4 Responses to Scientific knowledge, and the “pay to play” culture

  1. Ruth Seeley says:

    Do you think the RNA Biology initiative (asking scientists to post a Wikipedia summary of their work as well, which I would hope would have links to the full reports) will start a trend that resolve this issue?


    Now that you mention it though, I seem to recall having no trouble accessing Master’s and PhD theses in my field (English Lit) on microfiche – at no charge – via even public libraries in Canada in the 80s (and certainly I could get them at no charge on microfiche from my university library). Recently I was confronted with a fee for downloading a PDF of Jason Gorss’s thesis, and balked at paying it. Since there’s rarely any sort of immediate commercial application for any of this stuff, why *do* you think it’s becoming more difficult to access rather than less?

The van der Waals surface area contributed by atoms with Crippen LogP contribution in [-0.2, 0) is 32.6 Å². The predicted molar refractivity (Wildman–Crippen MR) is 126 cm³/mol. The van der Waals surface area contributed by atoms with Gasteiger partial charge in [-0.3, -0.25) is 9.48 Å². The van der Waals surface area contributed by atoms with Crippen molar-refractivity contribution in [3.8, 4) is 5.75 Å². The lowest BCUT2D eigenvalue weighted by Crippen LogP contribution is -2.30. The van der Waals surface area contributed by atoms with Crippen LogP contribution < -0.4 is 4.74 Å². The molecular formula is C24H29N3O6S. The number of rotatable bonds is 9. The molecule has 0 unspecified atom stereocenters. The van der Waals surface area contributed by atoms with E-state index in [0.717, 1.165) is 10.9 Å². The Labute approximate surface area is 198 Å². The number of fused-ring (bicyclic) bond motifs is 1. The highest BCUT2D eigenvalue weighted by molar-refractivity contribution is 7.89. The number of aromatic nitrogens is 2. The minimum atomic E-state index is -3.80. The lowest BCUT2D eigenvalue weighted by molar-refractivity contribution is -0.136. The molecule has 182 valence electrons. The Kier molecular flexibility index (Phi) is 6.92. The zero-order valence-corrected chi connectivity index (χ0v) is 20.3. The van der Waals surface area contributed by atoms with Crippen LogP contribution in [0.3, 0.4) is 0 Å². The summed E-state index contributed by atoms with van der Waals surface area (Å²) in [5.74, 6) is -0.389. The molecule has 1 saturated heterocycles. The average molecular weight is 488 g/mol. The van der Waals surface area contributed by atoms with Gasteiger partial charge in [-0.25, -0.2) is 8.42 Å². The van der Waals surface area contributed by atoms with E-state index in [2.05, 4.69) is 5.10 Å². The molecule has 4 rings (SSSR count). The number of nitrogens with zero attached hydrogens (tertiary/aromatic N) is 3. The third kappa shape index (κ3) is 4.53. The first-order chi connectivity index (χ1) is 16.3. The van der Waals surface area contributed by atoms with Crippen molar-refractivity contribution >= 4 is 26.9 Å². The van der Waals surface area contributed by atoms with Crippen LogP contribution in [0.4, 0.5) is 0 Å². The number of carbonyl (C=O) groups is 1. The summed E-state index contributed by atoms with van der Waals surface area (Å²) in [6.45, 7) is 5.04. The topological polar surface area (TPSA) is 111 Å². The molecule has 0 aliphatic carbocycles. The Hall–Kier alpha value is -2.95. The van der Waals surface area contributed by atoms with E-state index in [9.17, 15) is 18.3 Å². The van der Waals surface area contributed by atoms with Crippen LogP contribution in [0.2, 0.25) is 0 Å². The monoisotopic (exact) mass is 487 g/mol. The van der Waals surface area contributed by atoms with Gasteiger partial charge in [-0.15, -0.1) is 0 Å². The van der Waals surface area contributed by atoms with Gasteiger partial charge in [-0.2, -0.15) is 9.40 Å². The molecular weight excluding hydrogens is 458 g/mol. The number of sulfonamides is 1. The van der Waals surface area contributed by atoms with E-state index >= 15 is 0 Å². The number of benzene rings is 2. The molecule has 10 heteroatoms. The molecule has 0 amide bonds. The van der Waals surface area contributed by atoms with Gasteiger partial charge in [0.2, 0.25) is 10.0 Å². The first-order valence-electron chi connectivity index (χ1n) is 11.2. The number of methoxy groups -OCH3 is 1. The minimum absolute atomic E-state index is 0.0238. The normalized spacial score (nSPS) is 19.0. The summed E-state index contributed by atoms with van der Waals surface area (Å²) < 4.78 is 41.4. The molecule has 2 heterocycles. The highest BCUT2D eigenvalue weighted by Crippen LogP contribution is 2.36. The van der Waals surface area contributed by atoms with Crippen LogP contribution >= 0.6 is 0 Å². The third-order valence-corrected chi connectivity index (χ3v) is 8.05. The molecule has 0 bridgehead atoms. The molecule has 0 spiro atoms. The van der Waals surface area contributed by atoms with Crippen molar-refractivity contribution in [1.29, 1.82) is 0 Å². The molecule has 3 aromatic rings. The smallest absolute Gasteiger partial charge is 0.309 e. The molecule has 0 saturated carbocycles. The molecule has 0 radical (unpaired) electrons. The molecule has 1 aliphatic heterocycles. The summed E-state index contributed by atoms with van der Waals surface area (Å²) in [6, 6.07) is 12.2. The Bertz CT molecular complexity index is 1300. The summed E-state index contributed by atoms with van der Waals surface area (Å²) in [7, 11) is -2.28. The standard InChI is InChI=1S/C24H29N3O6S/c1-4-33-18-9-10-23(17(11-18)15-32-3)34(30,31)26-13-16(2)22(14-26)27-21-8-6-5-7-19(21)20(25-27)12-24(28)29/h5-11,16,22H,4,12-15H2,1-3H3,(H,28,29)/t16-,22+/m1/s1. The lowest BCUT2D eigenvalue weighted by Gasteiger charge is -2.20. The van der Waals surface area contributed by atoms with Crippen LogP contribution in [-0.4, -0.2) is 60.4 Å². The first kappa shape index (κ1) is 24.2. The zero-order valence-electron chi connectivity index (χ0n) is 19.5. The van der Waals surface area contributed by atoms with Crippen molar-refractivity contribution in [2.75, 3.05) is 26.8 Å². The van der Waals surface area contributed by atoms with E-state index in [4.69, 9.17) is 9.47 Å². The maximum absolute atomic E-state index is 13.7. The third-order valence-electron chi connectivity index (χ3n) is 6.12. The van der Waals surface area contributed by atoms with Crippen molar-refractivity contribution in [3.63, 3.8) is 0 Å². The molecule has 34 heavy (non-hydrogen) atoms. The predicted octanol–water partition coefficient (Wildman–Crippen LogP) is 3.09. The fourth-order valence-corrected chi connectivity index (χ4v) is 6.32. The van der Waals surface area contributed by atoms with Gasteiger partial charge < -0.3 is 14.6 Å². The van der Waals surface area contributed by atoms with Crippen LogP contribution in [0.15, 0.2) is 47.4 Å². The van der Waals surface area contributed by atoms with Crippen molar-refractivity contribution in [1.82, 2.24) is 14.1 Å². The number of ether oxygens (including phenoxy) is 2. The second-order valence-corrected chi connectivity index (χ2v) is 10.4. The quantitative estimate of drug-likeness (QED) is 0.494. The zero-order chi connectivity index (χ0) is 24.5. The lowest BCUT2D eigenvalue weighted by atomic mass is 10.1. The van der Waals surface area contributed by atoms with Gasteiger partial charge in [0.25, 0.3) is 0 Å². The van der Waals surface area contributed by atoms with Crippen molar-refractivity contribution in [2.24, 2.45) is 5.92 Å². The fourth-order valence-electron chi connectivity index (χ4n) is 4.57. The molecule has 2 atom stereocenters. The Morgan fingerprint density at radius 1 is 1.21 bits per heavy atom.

2. Andrew Maynard says:

    The current state of affairs is driven by the publishers. Their revenue comes from selling journals and papers – essentially selling scientific knowledge. And the tougher the publications market gets, the more loath they are to adapt, rather than dig in.

    But I think that over time the information will “leak out” in new ways. The RNA biology initiative is a good example (although “summaries” need to be quite detailed to be useful). The Nanotechnology Environment, Health and Safety Research Virtual Journal run by the folks at the International Council On Nanotechnology also has aspirations to summarize work in a publicly accessible form ( http://icon.rice.edu/virtualjournal.cfm )


  3. McDawg says:

    See “A Very Brief Introduction to Open Access”
    by Peter Suber http://www.earlham.edu/~peters/fos/brief.htm

  4. Andrew Maynard says:

    Thanks McDawg. Interesting to see Peter Suber’s article was posted four years ago – wonder how much things have improved since then.

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